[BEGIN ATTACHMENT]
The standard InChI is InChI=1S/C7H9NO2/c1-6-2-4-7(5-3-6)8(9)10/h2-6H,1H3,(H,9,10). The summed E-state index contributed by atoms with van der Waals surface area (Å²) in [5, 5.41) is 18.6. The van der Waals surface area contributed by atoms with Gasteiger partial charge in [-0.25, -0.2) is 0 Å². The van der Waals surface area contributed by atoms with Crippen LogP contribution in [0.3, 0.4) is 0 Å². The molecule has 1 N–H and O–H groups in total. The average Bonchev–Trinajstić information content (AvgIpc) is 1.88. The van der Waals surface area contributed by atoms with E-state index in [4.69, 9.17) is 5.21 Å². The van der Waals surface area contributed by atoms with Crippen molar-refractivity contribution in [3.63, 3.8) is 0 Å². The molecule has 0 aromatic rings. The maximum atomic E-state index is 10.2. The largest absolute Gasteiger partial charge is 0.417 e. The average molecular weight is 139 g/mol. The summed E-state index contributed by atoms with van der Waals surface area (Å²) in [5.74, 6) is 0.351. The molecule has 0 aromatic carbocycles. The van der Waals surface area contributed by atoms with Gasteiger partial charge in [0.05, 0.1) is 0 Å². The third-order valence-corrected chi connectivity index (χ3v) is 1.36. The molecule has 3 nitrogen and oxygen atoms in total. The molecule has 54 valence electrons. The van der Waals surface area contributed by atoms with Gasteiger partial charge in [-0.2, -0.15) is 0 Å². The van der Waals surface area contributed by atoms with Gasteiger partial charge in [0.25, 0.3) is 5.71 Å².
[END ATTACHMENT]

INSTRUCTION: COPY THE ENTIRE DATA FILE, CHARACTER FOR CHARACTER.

The standard InChI is InChI=1S/C7H9NO2/c1-6-2-4-7(5-3-6)8(9)10/h2-6H,1H3,(H,9,10). The summed E-state index contributed by atoms with van der Waals surface area (Å²) in [5, 5.41) is 18.6. The van der Waals surface area contributed by atoms with Gasteiger partial charge in [-0.25, -0.2) is 0 Å². The van der Waals surface area contributed by atoms with Crippen LogP contribution in [0.3, 0.4) is 0 Å². The molecule has 1 N–H and O–H groups in total. The average Bonchev–Trinajstić information content (AvgIpc) is 1.88. The van der Waals surface area contributed by atoms with E-state index in [4.69, 9.17) is 5.21 Å². The van der Waals surface area contributed by atoms with Crippen molar-refractivity contribution in [3.63, 3.8) is 0 Å². The molecule has 0 aromatic rings. The maximum atomic E-state index is 10.2. The largest absolute Gasteiger partial charge is 0.417 e. The average molecular weight is 139 g/mol. The summed E-state index contributed by atoms with van der Waals surface area (Å²) in [5.74, 6) is 0.351. The molecule has 0 aromatic carbocycles. The van der Waals surface area contributed by atoms with Gasteiger partial charge in [0.05, 0.1) is 0 Å². The third-order valence-corrected chi connectivity index (χ3v) is 1.36. The molecule has 3 nitrogen and oxygen atoms in total. The molecule has 54 valence electrons. The van der Waals surface area contributed by atoms with Gasteiger partial charge in [-0.2, -0.15) is 0 Å². The van der Waals surface area contributed by atoms with Gasteiger partial charge in [0.25, 0.3) is 5.71 Å².